38 posted on 03/11/2012 10:01:22 AM PDT by thackney (life is fragile, handle with prayer)
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To: Kaslin

People don’t believe it, but oil is are number one export.


39 posted on 03/11/2012 10:02:49 AM PDT by Theoria (Rush Limbaugh: Ron Paul sounds like an Islamic terrorist)
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To: moehoward
The chart shows a much more precipitous decline in petroleum usage than gasoline starting around 2007/2008, the onset of the "Great" recession. Warm weather reducing the demand for heating fuel could account for some of decline in petroleum demand, but it should have a negligible effect on gas usage.

What I find interesting is how divergent petroleum and gas usage have become. According to the chart, they remained relatively in sync from 1992 to 2007 with the exception of 1998-99 when petroleum usage spiked above gas usage. Now the gap is in the opposite direction and we are in a steeper decline with gas usage higher than petroleum usage.

There seems to be no doubt that there is a direct correlation between the state of the economy and oil/gas usage. The chart portrays a much more gloomy picture of the economy than the happy talk we have been hearing lately. And we have the anomaly of higher gas prices despite reduced demand. The declining value of the dollar, increased global demand from the emerging economies, and the situation in the ME contributes to the rising cost of oil. If this trend continues, this is not good news for the future no matter how one tries to spin it.

40 posted on 03/11/2012 10:05:51 AM PDT by kabar
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To: Oliver Boliver Butt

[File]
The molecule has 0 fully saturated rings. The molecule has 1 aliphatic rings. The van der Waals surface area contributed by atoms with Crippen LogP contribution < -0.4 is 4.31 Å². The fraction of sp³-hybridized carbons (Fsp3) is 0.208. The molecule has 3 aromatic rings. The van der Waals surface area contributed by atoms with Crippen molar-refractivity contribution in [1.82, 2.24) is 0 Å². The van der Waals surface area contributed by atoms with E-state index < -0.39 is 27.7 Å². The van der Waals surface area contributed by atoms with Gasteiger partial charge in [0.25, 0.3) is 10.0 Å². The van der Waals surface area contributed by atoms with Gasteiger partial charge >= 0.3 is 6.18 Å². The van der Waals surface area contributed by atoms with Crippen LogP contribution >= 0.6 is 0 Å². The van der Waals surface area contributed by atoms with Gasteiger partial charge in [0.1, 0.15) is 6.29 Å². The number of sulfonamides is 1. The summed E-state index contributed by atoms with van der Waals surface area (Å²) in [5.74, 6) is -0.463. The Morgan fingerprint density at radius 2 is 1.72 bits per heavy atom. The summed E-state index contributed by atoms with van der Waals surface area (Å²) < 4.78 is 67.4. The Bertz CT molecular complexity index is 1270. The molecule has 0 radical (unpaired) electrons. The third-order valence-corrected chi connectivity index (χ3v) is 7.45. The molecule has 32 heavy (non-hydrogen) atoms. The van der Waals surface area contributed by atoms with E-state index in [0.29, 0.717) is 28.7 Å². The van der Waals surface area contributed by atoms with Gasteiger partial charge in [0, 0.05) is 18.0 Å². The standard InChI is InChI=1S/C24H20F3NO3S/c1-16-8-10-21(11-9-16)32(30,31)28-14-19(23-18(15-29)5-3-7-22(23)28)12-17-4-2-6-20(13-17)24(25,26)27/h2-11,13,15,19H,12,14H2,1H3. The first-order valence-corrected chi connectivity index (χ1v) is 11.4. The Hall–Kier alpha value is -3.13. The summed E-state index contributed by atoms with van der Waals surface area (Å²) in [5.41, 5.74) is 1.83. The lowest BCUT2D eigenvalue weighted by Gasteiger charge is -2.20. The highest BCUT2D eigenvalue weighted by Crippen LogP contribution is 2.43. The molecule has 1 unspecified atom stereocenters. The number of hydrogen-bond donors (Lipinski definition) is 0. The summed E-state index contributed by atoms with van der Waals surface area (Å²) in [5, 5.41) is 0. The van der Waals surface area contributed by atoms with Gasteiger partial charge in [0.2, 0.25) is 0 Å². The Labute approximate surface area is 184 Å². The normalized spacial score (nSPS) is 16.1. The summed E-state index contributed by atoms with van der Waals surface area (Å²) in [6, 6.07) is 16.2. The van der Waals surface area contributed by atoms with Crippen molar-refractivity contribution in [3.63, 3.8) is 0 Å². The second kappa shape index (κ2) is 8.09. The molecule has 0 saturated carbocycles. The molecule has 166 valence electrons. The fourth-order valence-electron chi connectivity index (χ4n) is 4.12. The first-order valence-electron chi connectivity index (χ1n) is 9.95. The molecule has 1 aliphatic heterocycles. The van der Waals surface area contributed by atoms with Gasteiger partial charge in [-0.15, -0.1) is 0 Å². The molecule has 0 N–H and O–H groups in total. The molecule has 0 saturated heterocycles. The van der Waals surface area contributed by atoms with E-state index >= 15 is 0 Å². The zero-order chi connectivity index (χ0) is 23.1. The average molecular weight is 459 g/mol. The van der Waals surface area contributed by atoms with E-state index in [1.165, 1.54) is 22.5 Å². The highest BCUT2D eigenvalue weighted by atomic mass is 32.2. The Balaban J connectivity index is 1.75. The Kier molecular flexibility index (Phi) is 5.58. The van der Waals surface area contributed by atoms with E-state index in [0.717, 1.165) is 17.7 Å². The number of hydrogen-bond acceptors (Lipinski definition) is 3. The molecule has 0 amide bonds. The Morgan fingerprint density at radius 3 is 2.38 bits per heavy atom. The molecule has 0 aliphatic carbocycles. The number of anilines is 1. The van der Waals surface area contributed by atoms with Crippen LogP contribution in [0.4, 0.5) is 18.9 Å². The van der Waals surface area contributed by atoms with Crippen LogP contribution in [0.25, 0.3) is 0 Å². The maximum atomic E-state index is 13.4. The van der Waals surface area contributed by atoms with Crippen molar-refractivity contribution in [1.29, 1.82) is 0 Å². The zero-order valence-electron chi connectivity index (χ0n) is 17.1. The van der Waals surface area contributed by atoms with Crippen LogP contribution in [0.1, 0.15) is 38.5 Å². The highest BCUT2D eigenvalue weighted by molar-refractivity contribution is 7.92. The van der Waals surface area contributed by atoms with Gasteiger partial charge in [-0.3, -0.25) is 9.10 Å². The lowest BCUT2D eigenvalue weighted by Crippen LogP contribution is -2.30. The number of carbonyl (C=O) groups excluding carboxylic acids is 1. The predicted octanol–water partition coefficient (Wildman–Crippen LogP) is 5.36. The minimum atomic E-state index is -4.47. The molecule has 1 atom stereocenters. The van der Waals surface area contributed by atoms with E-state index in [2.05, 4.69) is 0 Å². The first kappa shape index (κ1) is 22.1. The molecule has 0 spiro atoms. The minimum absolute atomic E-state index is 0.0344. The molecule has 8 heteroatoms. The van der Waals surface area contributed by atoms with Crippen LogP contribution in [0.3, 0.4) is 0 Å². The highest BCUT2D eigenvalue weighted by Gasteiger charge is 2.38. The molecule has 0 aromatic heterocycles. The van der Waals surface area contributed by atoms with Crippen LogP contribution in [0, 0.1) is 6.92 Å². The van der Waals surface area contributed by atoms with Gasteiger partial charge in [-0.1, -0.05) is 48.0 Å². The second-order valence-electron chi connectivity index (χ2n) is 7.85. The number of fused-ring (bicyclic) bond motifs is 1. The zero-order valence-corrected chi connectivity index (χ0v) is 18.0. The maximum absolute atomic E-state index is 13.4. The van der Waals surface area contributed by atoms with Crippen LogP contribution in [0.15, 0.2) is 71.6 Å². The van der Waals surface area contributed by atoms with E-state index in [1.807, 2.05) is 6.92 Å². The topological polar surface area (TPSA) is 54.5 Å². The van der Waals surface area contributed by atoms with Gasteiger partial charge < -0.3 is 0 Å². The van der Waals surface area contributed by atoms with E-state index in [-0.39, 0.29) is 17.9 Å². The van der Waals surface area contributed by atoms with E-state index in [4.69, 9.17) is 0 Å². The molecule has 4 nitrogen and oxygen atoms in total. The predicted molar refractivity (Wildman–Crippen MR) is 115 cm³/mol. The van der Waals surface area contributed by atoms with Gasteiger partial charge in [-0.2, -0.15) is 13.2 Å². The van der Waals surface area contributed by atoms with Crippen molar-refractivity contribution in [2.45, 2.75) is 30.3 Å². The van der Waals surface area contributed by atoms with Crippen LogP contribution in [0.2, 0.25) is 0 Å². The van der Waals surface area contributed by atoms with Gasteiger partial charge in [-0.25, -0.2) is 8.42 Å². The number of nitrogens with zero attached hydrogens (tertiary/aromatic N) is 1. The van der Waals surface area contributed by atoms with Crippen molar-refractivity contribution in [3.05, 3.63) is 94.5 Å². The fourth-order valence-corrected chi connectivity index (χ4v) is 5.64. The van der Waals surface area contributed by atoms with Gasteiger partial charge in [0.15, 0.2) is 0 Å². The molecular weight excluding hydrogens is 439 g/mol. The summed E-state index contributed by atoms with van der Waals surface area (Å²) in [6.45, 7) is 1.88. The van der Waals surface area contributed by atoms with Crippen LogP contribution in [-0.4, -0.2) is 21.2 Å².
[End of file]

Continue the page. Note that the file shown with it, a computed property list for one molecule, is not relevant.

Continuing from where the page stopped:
We must be doing a good job of keeping our tires properly inflated.

Got mine all pumped up!


41 posted on 03/11/2012 10:06:25 AM PDT by Utah Binger (Southern Utah where the world comes to see America)
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To: EGPWS
It's impossible, you know it, I know it, and the American people know it!

Well, at least half of us know it. The other half still believe that the MARXIST in charge is gonna give them gas for free.

42 posted on 03/11/2012 10:11:19 AM PDT by unixfox (Abolish Slavery, Repeal The 16th Amendment!)
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To: Harpo Speaks
So starting in the 80s cars started making hatches that could only be opened from inside the car.

I've got a 2007 Cadillac CTS (not that I'll ever buy another GM product again in my life)that has no lock. Anybody could open it from the outside.

I guess they figure if you can afford a cadillac you can afford to have your gas stolen.

43 posted on 03/11/2012 10:15:52 AM PDT by unixfox (Abolish Slavery, Repeal The 16th Amendment!)
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To: Alberta's Child
None at all. If anything, a warm winter would likely drive an increase in gasoline consumption as people are likely to drive more in warmer weather.

I'd expect that the number of miles driven commuting to work is driven by both the economy and also gas prices. When gas prices rise, more people find public transportation a better alternative. The general economy can affect miles driven by having more or less people having jobs to go to. I doubt that warm or cold weather would change the number of miles driven for commuting one way or the other.

Miles driven for purposes OTHER than work are probably more related to personal finances (particularly the effect of high gas prices) than how nice the weather is any particular day.

44 posted on 03/11/2012 10:17:27 AM PDT by Wissa (Gone Galt)
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To: Kaslin

Haha, this is amusing, Newt visits an oil field to demonstrate to Obama that drilling works...

http://electad.com/videos/newt-gingrich-ad-newt-to-obama-this-is-what-a-drilling-platform-looks-like/